Seafood paella includes mussels, clams, shrimp, lobster and calamari at...

Seafood paella includes mussels, clams, shrimp, lobster and calamari at Toro Tapas & Tequila in Patchogue. Credit: Doug Young


224 E. Main St., Patchogue


COST: $$


AMBIENCE:Fastidious dining room and expansive bar host a neighborhood tapas spot that offers earnest hospitality and interesting food.

ESSENTIALS: Open for dinner, 5 to 10 p.m. every day. Major credit cards and reservations accepted, wheelchair accessible, parking lot

Toro Tapas & Tequila tucks back from East Main Street on Rider Avenue in Patchogue, a few steps from a handful of Latin delis and a gym. With its unassuming facade, the Spanish spot masquerades as an outlier serving $16 glasses of wine and small plates such as a lusty braised oxtail tapas, with a spindly Spanish prawn as a garnish. The restaurant’s opening and its aspirational menu illustrates the town’s transition into one of Long Island’s burgeoning restaurant destinations.

The primary partner/owner of this restaurant that opened in July, Ariel Bonilla, plays the role of general manager, overseeing a dining room he inherited from his father Jose’s now-closed Jalapeno — one of several family businesses, including Bravo Supermarket and La Confianza Deli, less than a mile away.

Bonilla ended up hiring Barcelona native Alex Bujoreanu, who had been the head chef at Viaggio Tapas in Rockville Centre. The result is Toro’s Spanish menu that includes a raw bar, salads, flatbreads and an unorthodox take on tapas. (Traditional tapas are simple and rustic, with few ingredients on a plate, yet they’re often quite memorable.) Seafood paella is the standout here — fragrant with fresh shellfish and layered with the sweetness from the starch of bomba rice.

Among other reasons to visit, the place is charming. Servers are incredibly warm in a way that’s more colloquial than fine dining, yet here they are, serving an amuse-bouche — a pureed gazpacho of tomatoes, peppers and herbs, served in a shot glass.

These servers are also pouring mostly Old World wines from a red-focused list along with the requisite Verdejo, Spanish rosé and a couple of after-dinner sherries. Head to the bar for an extensive margarita and tequila menu, also available in the dining room.

Small plates can be interesting but aren’t always well executed, with too heavy a hand and too many ingredients. It’s as if the chef has been influenced by artistic plating, but hasn’t yet developed technique or deep knowledge of a culture’s cuisine. (Bujoreanu wasn’t in the kitchen during my visits.)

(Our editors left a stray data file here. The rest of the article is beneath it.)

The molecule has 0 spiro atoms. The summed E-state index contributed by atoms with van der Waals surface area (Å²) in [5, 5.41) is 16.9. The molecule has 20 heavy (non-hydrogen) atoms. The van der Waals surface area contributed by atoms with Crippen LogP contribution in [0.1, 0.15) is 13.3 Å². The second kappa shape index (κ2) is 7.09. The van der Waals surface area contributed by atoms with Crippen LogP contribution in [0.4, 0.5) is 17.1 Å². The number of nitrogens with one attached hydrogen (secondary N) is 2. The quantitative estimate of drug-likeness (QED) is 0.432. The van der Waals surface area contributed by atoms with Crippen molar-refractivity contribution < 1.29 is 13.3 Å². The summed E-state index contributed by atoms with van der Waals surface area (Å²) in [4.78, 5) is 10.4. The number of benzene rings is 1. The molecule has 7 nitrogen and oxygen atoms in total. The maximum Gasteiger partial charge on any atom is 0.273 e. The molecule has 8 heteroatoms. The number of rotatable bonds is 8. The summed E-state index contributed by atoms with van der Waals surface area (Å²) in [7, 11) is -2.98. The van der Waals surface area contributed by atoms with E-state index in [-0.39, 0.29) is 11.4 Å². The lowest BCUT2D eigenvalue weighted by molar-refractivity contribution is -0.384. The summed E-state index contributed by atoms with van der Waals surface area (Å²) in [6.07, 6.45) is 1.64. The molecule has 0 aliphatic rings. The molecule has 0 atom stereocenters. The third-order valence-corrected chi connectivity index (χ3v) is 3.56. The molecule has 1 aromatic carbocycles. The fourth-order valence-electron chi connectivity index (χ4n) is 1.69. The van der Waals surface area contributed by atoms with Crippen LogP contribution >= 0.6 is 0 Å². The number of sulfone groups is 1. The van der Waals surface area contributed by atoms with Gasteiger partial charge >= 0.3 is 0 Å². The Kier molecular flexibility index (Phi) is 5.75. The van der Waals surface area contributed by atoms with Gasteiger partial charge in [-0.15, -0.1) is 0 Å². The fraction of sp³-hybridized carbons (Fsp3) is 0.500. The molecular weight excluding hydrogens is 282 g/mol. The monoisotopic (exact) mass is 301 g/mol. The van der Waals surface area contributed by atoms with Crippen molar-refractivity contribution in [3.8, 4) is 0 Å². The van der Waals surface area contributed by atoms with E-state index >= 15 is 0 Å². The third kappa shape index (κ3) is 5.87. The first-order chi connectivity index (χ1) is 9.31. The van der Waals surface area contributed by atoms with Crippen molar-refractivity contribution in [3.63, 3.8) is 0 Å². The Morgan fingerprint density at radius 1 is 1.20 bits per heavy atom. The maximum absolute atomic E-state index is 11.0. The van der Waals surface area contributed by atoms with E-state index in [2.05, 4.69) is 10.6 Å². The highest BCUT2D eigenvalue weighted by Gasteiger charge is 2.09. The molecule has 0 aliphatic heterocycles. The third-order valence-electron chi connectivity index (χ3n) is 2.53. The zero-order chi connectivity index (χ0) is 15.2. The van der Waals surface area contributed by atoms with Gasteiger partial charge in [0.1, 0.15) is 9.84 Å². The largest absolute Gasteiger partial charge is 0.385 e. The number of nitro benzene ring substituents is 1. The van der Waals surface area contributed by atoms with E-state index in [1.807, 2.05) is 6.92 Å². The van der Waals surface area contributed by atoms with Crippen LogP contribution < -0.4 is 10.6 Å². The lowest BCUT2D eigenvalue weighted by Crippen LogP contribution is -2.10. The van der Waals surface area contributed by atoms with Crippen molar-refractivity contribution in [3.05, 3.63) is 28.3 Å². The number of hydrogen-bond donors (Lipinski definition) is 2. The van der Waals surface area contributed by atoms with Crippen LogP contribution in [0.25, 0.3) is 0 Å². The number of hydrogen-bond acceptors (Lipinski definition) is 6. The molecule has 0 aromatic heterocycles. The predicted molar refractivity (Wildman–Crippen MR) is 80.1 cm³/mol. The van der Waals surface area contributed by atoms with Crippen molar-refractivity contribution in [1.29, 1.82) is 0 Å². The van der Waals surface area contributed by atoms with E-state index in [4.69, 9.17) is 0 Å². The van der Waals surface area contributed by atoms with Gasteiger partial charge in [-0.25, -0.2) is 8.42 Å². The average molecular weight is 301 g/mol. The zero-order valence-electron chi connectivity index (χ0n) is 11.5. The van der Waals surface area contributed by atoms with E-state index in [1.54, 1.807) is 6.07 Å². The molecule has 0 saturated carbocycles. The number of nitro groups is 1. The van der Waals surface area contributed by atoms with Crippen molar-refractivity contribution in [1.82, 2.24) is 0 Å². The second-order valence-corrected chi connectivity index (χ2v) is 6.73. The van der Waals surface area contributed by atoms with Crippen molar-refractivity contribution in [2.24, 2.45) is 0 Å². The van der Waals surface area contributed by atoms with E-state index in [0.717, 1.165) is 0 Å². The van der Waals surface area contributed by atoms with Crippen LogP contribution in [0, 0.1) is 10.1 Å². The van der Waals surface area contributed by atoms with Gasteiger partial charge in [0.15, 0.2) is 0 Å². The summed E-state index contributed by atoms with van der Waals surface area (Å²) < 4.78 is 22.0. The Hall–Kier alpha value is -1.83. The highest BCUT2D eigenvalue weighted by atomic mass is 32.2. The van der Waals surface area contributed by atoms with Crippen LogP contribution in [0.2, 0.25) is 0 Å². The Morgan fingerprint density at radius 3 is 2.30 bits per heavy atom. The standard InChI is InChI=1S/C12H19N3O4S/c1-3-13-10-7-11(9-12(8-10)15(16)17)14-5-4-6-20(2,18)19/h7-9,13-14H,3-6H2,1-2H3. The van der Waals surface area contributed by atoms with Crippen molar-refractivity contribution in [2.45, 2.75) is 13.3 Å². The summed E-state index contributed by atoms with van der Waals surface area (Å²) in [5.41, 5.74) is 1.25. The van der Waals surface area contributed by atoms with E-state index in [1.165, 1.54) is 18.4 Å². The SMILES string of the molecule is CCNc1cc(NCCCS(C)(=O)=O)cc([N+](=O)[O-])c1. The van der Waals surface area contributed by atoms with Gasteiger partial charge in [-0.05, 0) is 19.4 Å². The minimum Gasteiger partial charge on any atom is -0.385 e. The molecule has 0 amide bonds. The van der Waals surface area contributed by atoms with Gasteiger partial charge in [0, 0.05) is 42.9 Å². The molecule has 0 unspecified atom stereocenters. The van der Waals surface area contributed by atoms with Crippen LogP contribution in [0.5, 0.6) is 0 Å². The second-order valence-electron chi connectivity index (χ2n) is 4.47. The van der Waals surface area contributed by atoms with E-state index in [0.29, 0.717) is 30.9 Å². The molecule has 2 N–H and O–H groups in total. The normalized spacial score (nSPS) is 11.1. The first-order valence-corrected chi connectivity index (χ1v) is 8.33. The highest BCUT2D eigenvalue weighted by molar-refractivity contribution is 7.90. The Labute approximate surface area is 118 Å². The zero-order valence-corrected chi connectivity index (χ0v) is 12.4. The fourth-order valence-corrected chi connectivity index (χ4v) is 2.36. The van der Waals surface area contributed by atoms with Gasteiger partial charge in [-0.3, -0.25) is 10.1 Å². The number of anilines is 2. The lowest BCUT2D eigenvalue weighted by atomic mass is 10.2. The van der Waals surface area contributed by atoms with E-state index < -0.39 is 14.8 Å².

Order the pillowy bacalao croquettes rich with salt cod. The patatas bravas are fine, provided they’re not wearing too much paprika-infused aioli. Grilled shrimp with Spanish seasoning such as Basque choricero pepper is an admirable choice, while that oxtail with a Spanish prawn is a dramatic display of lusty beef that would have benefited from a longer braise.

The paella serves two and then some. Allow time to linger, to pluck each mussel and clam from its shell, to savor rice laced with saltwater liquor. On my visit, there was no socarrat (traditional rice stuck to the bottom of the pan) and I missed it. You might be luckier.

In between the paella and dessert — flan with coconut-infused whipped cream, figs and berries, garnished with edible flowers — Radu Grigore, 24, the young sous chef from Romania, came over to our table.

“Why hadn’t you finished your plates?” he asked, suspecting that something was wrong when, in fact, we had over-ordered. His guilelessness was refreshing and even inviting. At our asking how he ended up here, in this town, in this restaurant, he told the story of his arrival in the United States by way of London, about how he has been cooking in restaurant kitchens since he was a teenager, and about being mentored by Bujoreanu.

His visit would be out of place at a more expensive, high-design spot, yet it enhanced the experience at this eclectic and ambitious neighborhood restaurant.

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